No one will disagree that Byzantium—neither the symbol nor the poetic theme but the actual...
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SOURCE: “Sailing the Seas to Nowhere: Inversions of Yeats's Symbolism in ‘Sailing to Byzantium’,” in Yeats: An Annual of Critical and Textual Studies: Volume 5, edited by Richard J. Finneran, UMI Research Press, 1987, pp. 95-106.
[In the following essay, Lense investigates the unique aspects of “Sailing to Byzantium.”]
Poetry concerns itself with the creation of Paradises. I use the word in the plural for there are as many paradises as there are individual men—nay—as many as there are separate feelings.
J. B. Yeats to W. B. Yeats, 10 May 1914
When his father made this comment in a letter to him,1 Yeats had already been creating Paradises in his work for thirty years and would continue to do so until the end of his life. Each of his versions of Paradise was, furthermore, based on “a separate feeling”; for Yeats, the Other World in any of the forms he gave it was the expression of one emotion, a concentration of feeling entirely different from the partial and shifting emotions of this world. Byzantium in “Sailing to Byzantium” (P 193-94) is one such form of the Other World; what makes it unique is that the emotion it embodies is bitterness and a thorough rejection of life in this or any other world. Byzantium is “paradise” for the speaker of the poem, but certainly it is the paradise of an...
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SOURCE: “From Innisfree to Hagia Sophia: The Heritage of Meaning in Yeats's ‘Sailing to Byzantium’,” in Yeats Eliot Review, Vol. 10, No. 4, Fall, 1990, pp. 85-89.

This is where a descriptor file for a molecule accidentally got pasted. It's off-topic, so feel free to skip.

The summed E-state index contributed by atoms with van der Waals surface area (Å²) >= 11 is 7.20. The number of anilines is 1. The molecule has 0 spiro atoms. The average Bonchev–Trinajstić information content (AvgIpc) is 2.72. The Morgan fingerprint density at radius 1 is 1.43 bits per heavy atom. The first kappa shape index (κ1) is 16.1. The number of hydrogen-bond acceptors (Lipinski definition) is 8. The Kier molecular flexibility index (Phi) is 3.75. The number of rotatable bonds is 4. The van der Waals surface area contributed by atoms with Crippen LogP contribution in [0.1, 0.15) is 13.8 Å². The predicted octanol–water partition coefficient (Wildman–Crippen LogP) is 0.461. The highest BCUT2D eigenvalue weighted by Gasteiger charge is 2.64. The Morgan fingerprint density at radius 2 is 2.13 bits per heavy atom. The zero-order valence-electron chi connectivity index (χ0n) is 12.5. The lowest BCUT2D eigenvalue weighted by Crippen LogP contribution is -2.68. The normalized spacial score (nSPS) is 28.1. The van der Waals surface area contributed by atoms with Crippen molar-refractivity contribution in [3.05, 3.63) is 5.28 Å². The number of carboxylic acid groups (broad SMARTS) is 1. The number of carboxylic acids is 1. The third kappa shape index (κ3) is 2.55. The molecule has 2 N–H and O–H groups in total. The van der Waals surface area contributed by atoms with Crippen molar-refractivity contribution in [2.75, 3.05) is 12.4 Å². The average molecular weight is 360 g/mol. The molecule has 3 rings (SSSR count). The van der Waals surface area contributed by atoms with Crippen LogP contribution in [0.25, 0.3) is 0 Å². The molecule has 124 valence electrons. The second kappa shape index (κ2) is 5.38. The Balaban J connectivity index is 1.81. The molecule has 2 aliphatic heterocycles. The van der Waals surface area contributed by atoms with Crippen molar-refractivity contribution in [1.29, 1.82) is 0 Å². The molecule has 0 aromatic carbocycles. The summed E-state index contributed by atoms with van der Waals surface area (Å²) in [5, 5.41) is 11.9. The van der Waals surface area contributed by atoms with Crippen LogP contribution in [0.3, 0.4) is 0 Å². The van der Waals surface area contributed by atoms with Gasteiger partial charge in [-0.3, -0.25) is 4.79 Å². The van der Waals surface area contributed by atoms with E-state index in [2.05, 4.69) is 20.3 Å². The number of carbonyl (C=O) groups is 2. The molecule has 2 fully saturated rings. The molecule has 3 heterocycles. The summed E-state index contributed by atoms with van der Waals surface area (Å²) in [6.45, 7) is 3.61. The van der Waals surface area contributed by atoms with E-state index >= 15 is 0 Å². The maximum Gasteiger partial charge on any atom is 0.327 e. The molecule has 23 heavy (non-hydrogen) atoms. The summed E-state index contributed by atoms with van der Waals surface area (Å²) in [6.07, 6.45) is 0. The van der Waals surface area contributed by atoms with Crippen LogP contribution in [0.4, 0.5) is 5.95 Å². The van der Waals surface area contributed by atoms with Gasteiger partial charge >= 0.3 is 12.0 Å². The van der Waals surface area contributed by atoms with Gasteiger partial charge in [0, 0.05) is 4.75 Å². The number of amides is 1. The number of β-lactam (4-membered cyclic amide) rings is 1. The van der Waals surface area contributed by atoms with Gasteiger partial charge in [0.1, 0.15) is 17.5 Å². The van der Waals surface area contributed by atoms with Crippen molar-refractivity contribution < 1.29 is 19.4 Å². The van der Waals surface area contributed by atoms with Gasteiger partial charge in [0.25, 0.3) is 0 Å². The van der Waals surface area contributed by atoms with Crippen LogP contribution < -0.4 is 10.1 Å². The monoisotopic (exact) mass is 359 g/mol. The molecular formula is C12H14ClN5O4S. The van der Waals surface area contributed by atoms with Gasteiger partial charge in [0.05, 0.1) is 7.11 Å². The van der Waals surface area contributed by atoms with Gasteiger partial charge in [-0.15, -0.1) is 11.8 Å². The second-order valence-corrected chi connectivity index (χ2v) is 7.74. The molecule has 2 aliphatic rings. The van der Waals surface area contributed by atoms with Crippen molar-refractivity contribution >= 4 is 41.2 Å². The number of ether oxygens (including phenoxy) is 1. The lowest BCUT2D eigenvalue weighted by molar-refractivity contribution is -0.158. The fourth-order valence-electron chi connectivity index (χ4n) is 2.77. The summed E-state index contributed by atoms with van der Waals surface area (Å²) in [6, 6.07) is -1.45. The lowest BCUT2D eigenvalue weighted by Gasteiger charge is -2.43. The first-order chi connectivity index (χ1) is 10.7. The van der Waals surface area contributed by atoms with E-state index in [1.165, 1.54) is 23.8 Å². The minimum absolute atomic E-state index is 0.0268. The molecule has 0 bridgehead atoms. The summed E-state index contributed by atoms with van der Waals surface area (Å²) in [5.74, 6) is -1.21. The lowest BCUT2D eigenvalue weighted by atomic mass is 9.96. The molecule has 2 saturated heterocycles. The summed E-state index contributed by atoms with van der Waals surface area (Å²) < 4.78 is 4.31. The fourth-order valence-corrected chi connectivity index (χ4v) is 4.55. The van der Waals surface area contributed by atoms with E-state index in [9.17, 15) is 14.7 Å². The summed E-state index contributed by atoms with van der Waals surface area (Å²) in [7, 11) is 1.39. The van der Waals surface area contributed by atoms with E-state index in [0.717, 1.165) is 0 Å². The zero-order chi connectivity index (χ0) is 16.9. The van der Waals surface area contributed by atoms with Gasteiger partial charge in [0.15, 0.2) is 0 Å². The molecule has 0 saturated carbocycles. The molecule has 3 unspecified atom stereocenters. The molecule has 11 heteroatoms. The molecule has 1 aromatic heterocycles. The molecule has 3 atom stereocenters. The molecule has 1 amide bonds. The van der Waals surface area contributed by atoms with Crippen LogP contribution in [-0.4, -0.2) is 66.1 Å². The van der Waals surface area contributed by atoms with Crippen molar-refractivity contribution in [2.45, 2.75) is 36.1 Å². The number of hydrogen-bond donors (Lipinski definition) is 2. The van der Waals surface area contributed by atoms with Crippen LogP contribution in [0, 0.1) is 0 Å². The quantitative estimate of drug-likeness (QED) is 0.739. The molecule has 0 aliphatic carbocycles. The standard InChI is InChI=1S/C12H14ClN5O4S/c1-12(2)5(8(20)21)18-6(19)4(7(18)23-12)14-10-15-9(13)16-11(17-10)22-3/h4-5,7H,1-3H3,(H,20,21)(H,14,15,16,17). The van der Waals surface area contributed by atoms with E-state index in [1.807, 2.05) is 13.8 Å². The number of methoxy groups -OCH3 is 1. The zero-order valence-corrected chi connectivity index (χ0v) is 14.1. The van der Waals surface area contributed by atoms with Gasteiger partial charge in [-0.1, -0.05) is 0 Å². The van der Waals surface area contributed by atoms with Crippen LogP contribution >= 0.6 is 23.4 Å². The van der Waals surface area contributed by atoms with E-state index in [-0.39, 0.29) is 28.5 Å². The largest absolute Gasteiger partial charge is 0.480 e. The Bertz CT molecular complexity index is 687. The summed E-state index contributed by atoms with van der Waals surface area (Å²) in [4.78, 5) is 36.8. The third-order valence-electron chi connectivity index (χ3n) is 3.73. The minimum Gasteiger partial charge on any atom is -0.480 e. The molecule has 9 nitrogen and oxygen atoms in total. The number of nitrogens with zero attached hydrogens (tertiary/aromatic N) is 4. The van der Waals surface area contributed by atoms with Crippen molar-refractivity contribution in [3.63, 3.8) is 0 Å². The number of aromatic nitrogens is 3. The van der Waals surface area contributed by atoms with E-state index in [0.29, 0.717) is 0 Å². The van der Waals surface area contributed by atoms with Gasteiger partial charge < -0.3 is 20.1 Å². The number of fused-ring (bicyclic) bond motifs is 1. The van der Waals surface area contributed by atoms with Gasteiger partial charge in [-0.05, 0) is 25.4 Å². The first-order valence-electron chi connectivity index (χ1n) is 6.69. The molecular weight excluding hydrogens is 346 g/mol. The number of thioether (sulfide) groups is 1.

[In the following essay, Allen finds parallels in imagery and meaning between Yeats's “The Lake Isle of Innisfree” and “Sailing to Byzantium.”]
… I must leave my myths and symbols to explain themselves as the years go by and one poem lights up another. …
Preface to Poems (1895), 1901 reprint
“The Lake Isle of Innisfree” and “Sailing to Byzantium” are perhaps Yeats's two most familiar poems, the one from his early period and the other from his middle-late period. Interestingly, the two poems, along with certain other pieces, are more closely related to each other in imagery and meaning than is superficially apparent or than has generally been supposed. Further than that, the tracing of such interrelationships suggests important conclusions about thematic emphases in the later and more mature poem.
In a brief article entitled “Yeats and Innisfree” published in 1965, Russell Alspach presents a good deal more about the genesis of “The Lake Isle of Innisfree” than another article from the same year with the word genesis in its title.1 Alspach quotes a passage from Autobiographies in which...
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SOURCE: “Yeats's ‘Sailing to Byzantium’ and ‘The Tower’: A Dialectic of Body and Intellect,” in Yeats Eliot Review, Vol. 10, No. 4, Fall, 1990, pp. 90-94.
[In the following essay, Kerbaugh speculates on Yeats's arrangement of “Sailing to Byzantium” and “The Tower” in his poetry collection, The Tower.]
The common subject matter of “Sailing to Byzantium” and “The Tower”—making one's soul, and coming to terms with old age and death and with the relationship between old age and art—explains clearly enough why Yeats printed the two poems side by side in The Tower, a matter which has nevertheless occasionally puzzled critics.1 Some question may remain, however, as to why Yeats printed “Sailing to Byzantium” before “The Tower,” which was not only composed a year earlier (1925) but was, more importantly, the title poem of the collection. The most obvious explanation is that Yeats wanted the volume to begin with the greater rather than the eponymous work. Another is that although it was actually composed earlier, “The Tower” more accurately expressed the attitude upon which he finally settled toward body and intellect and their relationship to poetry, for Yeats was, as J. P. O'Donnell points out, “at all times too alive to the world around him to abandon it completely in favor of the artifice of eternity.”2